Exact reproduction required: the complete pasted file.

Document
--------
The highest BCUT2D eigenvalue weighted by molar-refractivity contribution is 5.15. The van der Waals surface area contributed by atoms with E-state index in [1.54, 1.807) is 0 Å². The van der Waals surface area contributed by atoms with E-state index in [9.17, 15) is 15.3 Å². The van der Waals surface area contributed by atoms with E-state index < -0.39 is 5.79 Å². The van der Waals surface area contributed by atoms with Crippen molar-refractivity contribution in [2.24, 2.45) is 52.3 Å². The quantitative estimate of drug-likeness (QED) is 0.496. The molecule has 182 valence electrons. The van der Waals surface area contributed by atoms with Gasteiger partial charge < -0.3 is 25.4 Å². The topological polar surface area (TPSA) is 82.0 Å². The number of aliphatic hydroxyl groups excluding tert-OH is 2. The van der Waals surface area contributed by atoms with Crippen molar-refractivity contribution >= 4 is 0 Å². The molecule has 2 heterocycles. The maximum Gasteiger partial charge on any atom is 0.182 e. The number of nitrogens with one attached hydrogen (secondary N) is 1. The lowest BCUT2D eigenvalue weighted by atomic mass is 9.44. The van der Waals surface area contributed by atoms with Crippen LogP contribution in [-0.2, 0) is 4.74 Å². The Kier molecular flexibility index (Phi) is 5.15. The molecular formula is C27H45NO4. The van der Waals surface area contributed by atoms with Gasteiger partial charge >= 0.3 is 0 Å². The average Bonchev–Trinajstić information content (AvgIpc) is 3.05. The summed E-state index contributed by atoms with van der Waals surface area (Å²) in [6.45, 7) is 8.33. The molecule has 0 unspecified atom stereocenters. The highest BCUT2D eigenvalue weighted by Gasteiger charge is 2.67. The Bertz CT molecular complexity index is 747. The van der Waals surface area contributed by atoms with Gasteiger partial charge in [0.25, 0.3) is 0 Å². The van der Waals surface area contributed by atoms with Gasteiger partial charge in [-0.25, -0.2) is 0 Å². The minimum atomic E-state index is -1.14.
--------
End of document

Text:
The highest BCUT2D eigenvalue weighted by molar-refractivity contribution is 5.15. The van der Waals surface area contributed by atoms with E-state index in [1.54, 1.807) is 0 Å². The van der Waals surface area contributed by atoms with E-state index in [9.17, 15) is 15.3 Å². The van der Waals surface area contributed by atoms with E-state index < -0.39 is 5.79 Å². The van der Waals surface area contributed by atoms with Crippen molar-refractivity contribution in [2.24, 2.45) is 52.3 Å². The quantitative estimate of drug-likeness (QED) is 0.496. The molecule has 182 valence electrons. The van der Waals surface area contributed by atoms with Gasteiger partial charge < -0.3 is 25.4 Å². The topological polar surface area (TPSA) is 82.0 Å². The number of aliphatic hydroxyl groups excluding tert-OH is 2. The van der Waals surface area contributed by atoms with Crippen molar-refractivity contribution >= 4 is 0 Å². The molecule has 2 heterocycles. The maximum Gasteiger partial charge on any atom is 0.182 e. The number of nitrogens with one attached hydrogen (secondary N) is 1. The lowest BCUT2D eigenvalue weighted by atomic mass is 9.44. The van der Waals surface area contributed by atoms with Crippen LogP contribution in [-0.2, 0) is 4.74 Å². The Kier molecular flexibility index (Phi) is 5.15. The molecular formula is C27H45NO4. The van der Waals surface area contributed by atoms with Gasteiger partial charge >= 0.3 is 0 Å². The average Bonchev–Trinajstić information content (AvgIpc) is 3.05. The summed E-state index contributed by atoms with van der Waals surface area (Å²) in [6.45, 7) is 8.33. The molecule has 0 unspecified atom stereocenters. The highest BCUT2D eigenvalue weighted by Gasteiger charge is 2.67. The Bertz CT molecular complexity index is 747. The van der Waals surface area contributed by atoms with Gasteiger partial charge in [0.25, 0.3) is 0 Å². The van der Waals surface area contributed by atoms with Gasteiger partial charge in [-0.25, -0.2) is 0 Å². The minimum atomic E-state index is -1.14.